Current Approaches to the Identification and Management of Hereditary Colorectal Cancer in Ireland
Jane Cudmore, Jan Leyden
Department of Gastroenterology, Mater Misericordiae University Hospital
Hereditary cancer syndromes account for 5-10% of all colorectal cancers (CRCs). Optimal management of hereditary CRC includes identification and diagnosis, access to genetic services, inclusion in a database or registry and high-quality endoscopic surveillance. In Ireland there are currently no national guidelines or referral pathways for hereditary CRC, which is likely to result in variability in approaches to identification and management.
To examine current approaches to the identification and management of hereditary CRC within BowelScreen.
A ten-question survey was distributed, via SurveyMonkey, to the lead endoscopist at 14 BowelScreen sites between February and May 2022.
Twelve (86%) sites responded. Eight (67%) report testing all CRCs for Lynch Syndrome (LS). Only 58% of sites report referring those with mismatch repair deficiency (possible Lynch Syndrome) for genetic testing. While seven (58%) sites manage endoscopic surveillance, only three (25%) provide an outpatient service, with minimal nursing or administrative support, and only two (17%) maintain a database or registry. Two (17%) sites have access to a clinician with clinical genetics training and one site has access to genetic counselling.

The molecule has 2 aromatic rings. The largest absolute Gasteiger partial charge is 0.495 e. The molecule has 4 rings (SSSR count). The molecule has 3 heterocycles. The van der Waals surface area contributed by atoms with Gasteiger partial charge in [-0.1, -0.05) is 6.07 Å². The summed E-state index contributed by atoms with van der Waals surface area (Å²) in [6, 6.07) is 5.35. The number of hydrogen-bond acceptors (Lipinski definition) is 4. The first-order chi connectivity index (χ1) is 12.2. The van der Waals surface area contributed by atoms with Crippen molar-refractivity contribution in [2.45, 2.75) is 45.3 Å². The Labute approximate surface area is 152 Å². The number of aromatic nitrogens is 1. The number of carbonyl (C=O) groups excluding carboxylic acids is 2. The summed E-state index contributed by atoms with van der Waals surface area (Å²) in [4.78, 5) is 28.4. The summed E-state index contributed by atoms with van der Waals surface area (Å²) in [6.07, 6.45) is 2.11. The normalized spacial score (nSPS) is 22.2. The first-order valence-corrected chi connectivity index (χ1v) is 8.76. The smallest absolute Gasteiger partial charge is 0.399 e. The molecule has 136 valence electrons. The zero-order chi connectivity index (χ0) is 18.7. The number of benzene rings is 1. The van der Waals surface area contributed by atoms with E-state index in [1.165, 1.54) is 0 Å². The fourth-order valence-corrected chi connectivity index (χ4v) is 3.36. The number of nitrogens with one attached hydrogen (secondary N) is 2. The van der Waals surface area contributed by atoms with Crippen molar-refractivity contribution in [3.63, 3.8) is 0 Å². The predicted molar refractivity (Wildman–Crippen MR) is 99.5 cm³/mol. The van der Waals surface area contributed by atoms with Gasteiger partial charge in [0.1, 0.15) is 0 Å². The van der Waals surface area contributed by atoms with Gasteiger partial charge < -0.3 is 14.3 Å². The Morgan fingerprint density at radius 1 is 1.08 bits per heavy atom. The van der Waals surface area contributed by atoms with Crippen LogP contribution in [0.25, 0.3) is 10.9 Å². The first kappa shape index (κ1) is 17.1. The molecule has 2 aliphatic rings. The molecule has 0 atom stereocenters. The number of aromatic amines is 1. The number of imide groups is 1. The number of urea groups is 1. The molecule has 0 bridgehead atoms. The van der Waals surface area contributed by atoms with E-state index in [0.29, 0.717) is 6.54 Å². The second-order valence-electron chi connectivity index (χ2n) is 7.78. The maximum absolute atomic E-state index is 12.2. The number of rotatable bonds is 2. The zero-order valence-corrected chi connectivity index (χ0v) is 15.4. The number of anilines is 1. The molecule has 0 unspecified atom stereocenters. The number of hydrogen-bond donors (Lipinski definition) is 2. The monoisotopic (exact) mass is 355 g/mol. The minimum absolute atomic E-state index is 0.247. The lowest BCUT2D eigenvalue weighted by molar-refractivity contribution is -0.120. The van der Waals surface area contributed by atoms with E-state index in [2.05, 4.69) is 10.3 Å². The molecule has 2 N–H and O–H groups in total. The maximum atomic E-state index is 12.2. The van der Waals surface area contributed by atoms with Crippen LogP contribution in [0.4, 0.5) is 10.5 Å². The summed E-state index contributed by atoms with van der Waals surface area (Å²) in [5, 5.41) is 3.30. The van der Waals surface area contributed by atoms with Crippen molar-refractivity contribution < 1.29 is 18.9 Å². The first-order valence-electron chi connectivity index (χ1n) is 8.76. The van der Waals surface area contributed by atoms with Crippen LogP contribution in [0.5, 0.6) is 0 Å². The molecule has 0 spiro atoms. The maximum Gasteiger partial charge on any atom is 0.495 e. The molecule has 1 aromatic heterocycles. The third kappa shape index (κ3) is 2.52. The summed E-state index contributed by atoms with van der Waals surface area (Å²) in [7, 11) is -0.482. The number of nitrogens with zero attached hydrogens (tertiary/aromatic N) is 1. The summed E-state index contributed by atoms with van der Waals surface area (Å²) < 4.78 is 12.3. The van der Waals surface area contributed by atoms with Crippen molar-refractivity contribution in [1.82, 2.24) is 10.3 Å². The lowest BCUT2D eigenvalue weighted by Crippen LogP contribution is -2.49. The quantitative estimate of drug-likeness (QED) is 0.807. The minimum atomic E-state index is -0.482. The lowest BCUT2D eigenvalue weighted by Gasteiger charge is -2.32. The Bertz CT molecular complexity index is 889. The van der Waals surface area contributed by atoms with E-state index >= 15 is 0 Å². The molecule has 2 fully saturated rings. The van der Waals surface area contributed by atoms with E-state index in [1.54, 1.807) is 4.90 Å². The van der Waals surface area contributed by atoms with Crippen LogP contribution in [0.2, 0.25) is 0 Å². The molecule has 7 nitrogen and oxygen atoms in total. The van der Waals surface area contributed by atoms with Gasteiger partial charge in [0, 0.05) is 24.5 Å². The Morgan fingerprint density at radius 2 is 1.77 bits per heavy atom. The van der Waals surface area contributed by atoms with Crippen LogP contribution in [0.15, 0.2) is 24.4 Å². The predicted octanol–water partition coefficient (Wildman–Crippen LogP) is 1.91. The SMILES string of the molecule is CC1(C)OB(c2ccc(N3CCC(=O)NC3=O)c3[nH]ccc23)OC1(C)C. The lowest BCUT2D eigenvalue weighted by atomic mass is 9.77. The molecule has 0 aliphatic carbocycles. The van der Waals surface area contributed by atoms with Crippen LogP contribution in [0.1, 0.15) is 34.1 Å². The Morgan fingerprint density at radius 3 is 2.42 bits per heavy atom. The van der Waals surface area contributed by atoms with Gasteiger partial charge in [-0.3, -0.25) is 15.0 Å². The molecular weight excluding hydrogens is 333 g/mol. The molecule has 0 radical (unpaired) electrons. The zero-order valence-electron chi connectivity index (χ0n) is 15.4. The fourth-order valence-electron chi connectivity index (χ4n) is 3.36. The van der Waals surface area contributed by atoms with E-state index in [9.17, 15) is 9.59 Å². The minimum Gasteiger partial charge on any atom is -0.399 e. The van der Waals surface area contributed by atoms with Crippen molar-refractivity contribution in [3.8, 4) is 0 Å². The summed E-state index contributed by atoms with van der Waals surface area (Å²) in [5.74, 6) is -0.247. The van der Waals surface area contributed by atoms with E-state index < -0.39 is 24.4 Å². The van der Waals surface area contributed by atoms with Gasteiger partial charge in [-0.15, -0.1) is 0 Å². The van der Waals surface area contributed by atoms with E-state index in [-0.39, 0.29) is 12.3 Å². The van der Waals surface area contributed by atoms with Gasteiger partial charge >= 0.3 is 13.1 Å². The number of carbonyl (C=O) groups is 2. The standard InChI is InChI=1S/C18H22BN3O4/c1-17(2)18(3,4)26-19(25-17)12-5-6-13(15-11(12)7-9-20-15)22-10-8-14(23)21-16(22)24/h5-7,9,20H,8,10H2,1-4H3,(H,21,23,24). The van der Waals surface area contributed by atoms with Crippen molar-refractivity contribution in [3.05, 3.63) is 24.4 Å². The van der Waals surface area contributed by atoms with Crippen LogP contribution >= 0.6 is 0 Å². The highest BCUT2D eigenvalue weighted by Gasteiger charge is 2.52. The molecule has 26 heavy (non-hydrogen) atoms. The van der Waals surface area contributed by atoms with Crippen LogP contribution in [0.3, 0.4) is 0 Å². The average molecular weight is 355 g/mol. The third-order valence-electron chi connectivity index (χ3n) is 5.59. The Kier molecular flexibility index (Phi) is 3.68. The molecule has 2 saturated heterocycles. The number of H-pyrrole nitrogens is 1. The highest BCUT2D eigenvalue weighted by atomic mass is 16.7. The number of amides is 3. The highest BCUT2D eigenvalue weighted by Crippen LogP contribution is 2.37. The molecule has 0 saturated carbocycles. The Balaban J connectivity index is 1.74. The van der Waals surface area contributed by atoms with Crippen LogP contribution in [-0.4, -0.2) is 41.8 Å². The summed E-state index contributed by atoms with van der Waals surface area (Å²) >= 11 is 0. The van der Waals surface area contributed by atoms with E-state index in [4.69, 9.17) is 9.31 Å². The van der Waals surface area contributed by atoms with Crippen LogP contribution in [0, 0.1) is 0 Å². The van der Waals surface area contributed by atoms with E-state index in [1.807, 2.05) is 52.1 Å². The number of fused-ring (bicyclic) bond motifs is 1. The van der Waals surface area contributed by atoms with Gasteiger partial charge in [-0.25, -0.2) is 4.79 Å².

There is significant variability in the identification and management of hereditary CRC. Key areas to address include ensuring testing of all CRCs for LS, maintenance of a registry of those with hereditary CRC and improved access to genetic services. Developing diagnostic guidelines and referral pathways, both as part of the National Genomics Strategy and within BowelScreen, could promote standardised management of hereditary CRC. BowelScreen may be uniquely suited to incorporate management of these individuals given the existing consultant-delivered endoscopy, strict KPIs and robust recall mechanisms and this should be explored further.